Video games make you angry because they are designed to frustrate you. But deeper than that, while you’re playing them, in the back of your mind you know you are wasting precious time. And you’re getting nothing in return.
I’m not anti-videogame. I play stuff with my sons all the time. I’m just saying… take a break. Remove that extra frustration from your life, do something constructive with your time, and see what sort of difference that makes.
And while you’re at it: quit browsing 4chan. That entire site is a pool of negativity. In fact, stay away from screens as much as you possibly can.
I want you to build something. I don’t care what it is. It can be a box, a birdhouse kit, an electronics project, or whatever. Maybe volunteer with Habitat for Humanity or get a summer job in a trade — they’ll take anyone right now.
Two reasons for this: one, building things with your hands is incredibly satisfying and gives you a sense of accomplishment. The second reason is that building things is hard, and I think once you see how hard it is, you’re much less excited about destroying things.
Another thing I want you to do is foster life. I didn’t truly appreciate the value of life until I started having kids and witnessing how hard that process can be. But having kids right now is probably a bad idea for you. The easiest thing to do would be to start some plants from seed. Or if you’re more ambitious, incubate some chicken eggs or breed rabbits. And if you do the latter two things, you’ll be forced to build something, so there’s a double win.
The reason I tell you to foster life is because once you nurse little seedlings into healthy plants or manage to get rabbits to make babies without them killing themselves, you gain an appreciation for how precious and fragile life is.
Three more things: sleep, sun, and steel. If you’re going to sleep at sunrise and staying up all night, put an end to that. I did that for years and it made me feel like depressed garbage. It’ll take some effort to get your circadian rhythm back to normal. Cutting screens and taking melatonin at night can help with that.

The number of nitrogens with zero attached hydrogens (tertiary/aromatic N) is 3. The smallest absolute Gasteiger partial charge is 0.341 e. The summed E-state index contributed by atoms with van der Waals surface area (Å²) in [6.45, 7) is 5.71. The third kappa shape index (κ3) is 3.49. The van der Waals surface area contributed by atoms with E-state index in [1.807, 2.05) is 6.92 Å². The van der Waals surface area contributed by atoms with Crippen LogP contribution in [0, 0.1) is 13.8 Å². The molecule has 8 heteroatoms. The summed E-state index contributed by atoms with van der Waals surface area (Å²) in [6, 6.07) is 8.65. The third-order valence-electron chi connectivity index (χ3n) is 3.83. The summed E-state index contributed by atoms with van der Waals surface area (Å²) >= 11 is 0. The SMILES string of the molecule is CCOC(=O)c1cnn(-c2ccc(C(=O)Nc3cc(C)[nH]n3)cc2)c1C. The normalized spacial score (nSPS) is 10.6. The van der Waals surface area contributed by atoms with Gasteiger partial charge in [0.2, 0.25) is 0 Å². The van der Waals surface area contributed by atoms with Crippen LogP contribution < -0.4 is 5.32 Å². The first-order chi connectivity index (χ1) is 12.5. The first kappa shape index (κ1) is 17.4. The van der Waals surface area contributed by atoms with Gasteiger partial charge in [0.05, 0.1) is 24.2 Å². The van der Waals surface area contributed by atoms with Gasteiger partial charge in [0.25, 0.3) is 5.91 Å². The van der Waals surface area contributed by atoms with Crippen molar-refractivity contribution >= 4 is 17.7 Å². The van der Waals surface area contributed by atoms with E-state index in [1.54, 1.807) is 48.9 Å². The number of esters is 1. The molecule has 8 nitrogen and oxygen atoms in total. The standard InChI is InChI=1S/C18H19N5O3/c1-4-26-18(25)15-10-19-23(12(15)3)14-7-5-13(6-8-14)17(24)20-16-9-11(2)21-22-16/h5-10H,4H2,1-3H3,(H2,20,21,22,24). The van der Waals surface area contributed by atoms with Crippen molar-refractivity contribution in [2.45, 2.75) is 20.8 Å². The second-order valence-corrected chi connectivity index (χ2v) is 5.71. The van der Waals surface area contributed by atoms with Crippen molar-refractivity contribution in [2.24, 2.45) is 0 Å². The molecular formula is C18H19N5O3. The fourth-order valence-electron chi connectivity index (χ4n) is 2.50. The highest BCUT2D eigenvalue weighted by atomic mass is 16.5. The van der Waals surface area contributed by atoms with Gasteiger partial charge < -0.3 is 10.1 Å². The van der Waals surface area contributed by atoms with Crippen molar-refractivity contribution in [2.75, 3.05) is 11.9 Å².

Get up in the morning and spend time in the sun, which is proven to boost your mental health. I spent years almost never seeing the sun and it was terrible for my mind.
And finally: get in the gym and lift heavy things. I have so many days where I’m angry and/or sad and I walk out of the gym feeling like a whole other person. Put that anger into each rep. You’d be surprised at how cathartic it is. It won’t be easy at first, but over time you’ll get stronger. And when you’re stronger, you feel less weak, and when you feel less weak you start to like yourself more, and then you’ll probably find other people start liking you more too.
“It is a shame for a man to grow old without seeing the beauty and strength of which his body is capable.” — Socrates
As I said, I don’t promise that these things are magic cures. But as someone who has been in your shoes, they are things that have helped me and have helped many other people make positive changes to their lives.
You have nothing to lose, so why not try?
Yeah I grew up there too. 70 now and there were no video games back then but I was sure bullied and struggled with a purpose in life. Smart, tested stupid high on IQ tests and teachers guidance counselors said why don’t you do better in classes. Hated it mostly. But got going, working for myself, was able to buy open land and worked it hard. Raised a family, four good kids. Life is still not easy but I’m doing okay.
My God man. That was beautiful. A work of art. Will it be available anywhere to share to Twitter or FB etc? Congratulations on everything. You have crushed it and not just the writing of this essay. All those blessings which are mine to give.